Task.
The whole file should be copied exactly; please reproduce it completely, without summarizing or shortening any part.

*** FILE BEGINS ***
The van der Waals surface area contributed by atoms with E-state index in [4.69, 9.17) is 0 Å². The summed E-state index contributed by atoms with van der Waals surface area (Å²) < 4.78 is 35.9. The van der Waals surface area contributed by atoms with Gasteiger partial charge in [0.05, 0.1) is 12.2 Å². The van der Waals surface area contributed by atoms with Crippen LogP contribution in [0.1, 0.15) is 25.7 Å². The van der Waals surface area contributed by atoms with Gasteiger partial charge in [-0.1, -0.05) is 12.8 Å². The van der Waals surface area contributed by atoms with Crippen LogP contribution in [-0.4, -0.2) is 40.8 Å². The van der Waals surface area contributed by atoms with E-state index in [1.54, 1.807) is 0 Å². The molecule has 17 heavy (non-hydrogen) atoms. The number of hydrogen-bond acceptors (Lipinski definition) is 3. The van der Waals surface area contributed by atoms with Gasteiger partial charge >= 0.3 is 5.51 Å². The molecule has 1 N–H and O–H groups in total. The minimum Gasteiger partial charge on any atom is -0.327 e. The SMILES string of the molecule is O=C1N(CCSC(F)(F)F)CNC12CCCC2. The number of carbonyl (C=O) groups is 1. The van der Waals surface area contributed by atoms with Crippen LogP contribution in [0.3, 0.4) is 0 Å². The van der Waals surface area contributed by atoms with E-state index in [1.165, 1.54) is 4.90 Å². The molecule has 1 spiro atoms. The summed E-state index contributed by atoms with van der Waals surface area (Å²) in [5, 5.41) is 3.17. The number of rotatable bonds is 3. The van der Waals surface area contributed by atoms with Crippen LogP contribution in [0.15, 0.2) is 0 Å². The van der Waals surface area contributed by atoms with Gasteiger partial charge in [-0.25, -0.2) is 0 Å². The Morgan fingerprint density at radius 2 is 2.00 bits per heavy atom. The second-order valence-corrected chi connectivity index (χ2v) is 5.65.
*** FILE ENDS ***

The van der Waals surface area contributed by atoms with E-state index in [4.69, 9.17) is 0 Å². The summed E-state index contributed by atoms with van der Waals surface area (Å²) < 4.78 is 35.9. The van der Waals surface area contributed by atoms with Gasteiger partial charge in [0.05, 0.1) is 12.2 Å². The van der Waals surface area contributed by atoms with Crippen LogP contribution in [0.1, 0.15) is 25.7 Å². The van der Waals surface area contributed by atoms with Gasteiger partial charge in [-0.1, -0.05) is 12.8 Å². The van der Waals surface area contributed by atoms with Crippen LogP contribution in [-0.4, -0.2) is 40.8 Å². The van der Waals surface area contributed by atoms with E-state index in [1.54, 1.807) is 0 Å². The molecule has 17 heavy (non-hydrogen) atoms. The number of hydrogen-bond acceptors (Lipinski definition) is 3. The van der Waals surface area contributed by atoms with Gasteiger partial charge >= 0.3 is 5.51 Å². The molecule has 1 N–H and O–H groups in total. The minimum Gasteiger partial charge on any atom is -0.327 e. The SMILES string of the molecule is O=C1N(CCSC(F)(F)F)CNC12CCCC2. The number of carbonyl (C=O) groups is 1. The van der Waals surface area contributed by atoms with Crippen LogP contribution in [0.3, 0.4) is 0 Å². The van der Waals surface area contributed by atoms with E-state index in [1.165, 1.54) is 4.90 Å². The molecule has 1 spiro atoms. The summed E-state index contributed by atoms with van der Waals surface area (Å²) in [5, 5.41) is 3.17. The number of rotatable bonds is 3. The van der Waals surface area contributed by atoms with Crippen LogP contribution in [0.15, 0.2) is 0 Å². The van der Waals surface area contributed by atoms with Gasteiger partial charge in [-0.25, -0.2) is 0 Å². The Morgan fingerprint density at radius 2 is 2.00 bits per heavy atom. The second-order valence-corrected chi connectivity index (χ2v) is 5.65.